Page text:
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One Rank One Pension Case

  • IASbaba
  • March 18, 2022
  • 0
UPSC Articles
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GOVERNANCE/ ECONOMY

  • GS-2: GS-2: Government policies and interventions for development in various sectors and issues arising out of their design and implementation.

One Rank One Pension Case

Context: The Supreme Court on Wednesday ruled there was “no constitutional infirmity” in the way the government had introduced ‘one rank, one pension’ (OROP) among ex-service personnel. 

  • The scheme, notified by the Defence Ministry on November 7, 2015, was challenged by Indian Ex-Service Movement, an association of retired defence personnel.

What is One Rank One Pension?

  • OROP means that any two military personnel retiring at the same rank, with the same years of service, must get an equal pension. 
    • Koshyari Committee in 2011 defined OROP as a uniform pension to be paid to armed forces personnel retiring in the same rank with the same length of service, irrespective of their date of retirement
  • While this might appear almost obvious, there are reasons why this was not the case earlier.
  • Military personnel across the three services fall under two categories, the officers and the other ranks, as they’re called. 
  • The other ranks, which are soldiers, usually retire at age 35. They retire early country needs a young military.
  • Unlike government employees who retire close to 60, soldiers can thus miss out on the benefits from subsequent pay commissions. And since pensions are based on the last drawn salary, pensions too are impacted adversely.
  • Therefore, it was argued that early retirement should not become an adverse element for what a soldier earns as pension, compared with those who retire later.

When did the demand for OROP started?

  • From 1950 to 1973, there was a concept known as the Standard Rate of Pension, which was similar to OROP.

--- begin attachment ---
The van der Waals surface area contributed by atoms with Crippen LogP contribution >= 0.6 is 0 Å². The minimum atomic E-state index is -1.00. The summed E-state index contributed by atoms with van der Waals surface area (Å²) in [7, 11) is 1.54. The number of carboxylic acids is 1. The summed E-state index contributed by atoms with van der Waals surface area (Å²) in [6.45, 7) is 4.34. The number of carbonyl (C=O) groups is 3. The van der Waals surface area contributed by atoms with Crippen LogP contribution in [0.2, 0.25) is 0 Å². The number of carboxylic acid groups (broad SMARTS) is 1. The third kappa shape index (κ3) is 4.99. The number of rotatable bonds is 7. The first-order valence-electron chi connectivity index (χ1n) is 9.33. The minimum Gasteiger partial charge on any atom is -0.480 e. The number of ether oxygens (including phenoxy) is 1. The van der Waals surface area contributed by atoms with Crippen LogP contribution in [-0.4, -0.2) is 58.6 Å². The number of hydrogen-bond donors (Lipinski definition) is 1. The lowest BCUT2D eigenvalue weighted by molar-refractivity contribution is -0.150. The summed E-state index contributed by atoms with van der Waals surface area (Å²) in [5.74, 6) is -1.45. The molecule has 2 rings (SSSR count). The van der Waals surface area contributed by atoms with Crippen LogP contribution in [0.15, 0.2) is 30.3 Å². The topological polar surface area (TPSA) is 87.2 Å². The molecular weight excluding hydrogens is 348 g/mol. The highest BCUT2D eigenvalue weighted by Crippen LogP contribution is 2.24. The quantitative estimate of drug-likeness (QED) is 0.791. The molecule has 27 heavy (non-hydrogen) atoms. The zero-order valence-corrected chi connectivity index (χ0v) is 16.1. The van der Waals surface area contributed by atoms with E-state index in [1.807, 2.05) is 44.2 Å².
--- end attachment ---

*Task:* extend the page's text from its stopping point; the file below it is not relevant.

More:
• In 1974, when the 3rd Pay Commission came into force, certain changes were effected which was further modified in 4th Pay Commission.
  • What ultimately happened was that the benefits of the successive pay commissions were not passed to servicemen who had retired earlier. 
  • Pensions differed for those who had retired at the same rank, with the same years of service, but years apart.
  • Ex-servicemen demanded OROP to correct the discrepancy. Over the decades, several committees looked into it.
  • The Brig K P Singh Deo committee in 1983 recommended a system similar to Standard Rate of Pension, as did the Parliamentary Committees on Defence.

What are the financial implication of OROP?

  • Meeting the demand was argued to be financially unsustainable because soldiers retire early and remain eligible for pension for much longer than other employees. 
  • This would enlarge Defence Ministry’s pension budget (more than one-fifth of the total defence budget) which will further impact the Ministry’s capital expenditure.
  • The total defence pensioners are 32.9 lakh, but that includes 6.14 lakh defence civilian pensioners.
  • The actual expenditure of the Defence Ministry on pensions was Rs 1.18 lakh crore in 2019-2020, Rs 1.28 lakh crore in 2020-2021
  • When the late Manohar Parrikar was Defence Minister, it was estimated that a one-time payout of Rs 83,000 crore would be needed to clear all past issues.
  • However, every time a new pay commission came, it would lead to substantial payouts to bring parity.

What was the concern even after government implementing OROP from 2015?

  • Petitioners submitted in Supreme Court that the government had altered the initial definition of OROP and, instead of an automatic revision of the rates of pension, the revision would now take place at periodic intervals. 
  • According to the petitioners, this was arbitrary and unconstitutional under Articles 14 and 21.

What was the court’s ruling?

  • The court did not agree with the argument that the government’s 2015 policy contradicted the original decision to implement OROP.
  • The court also said that while the Koshyari Committee report furnishes the historical background of the demand, and its own view on it, it “cannot be construed as embodying a statement of governmental policy”.
  • After evaluating the government’s policy, it found “no constitutional infirmity in the OROP principle as defined by the government communication dated 7 November 2015”.

Connecting the dots:

  • Central Armed Police Services
  • Atmanirbhar Bharat

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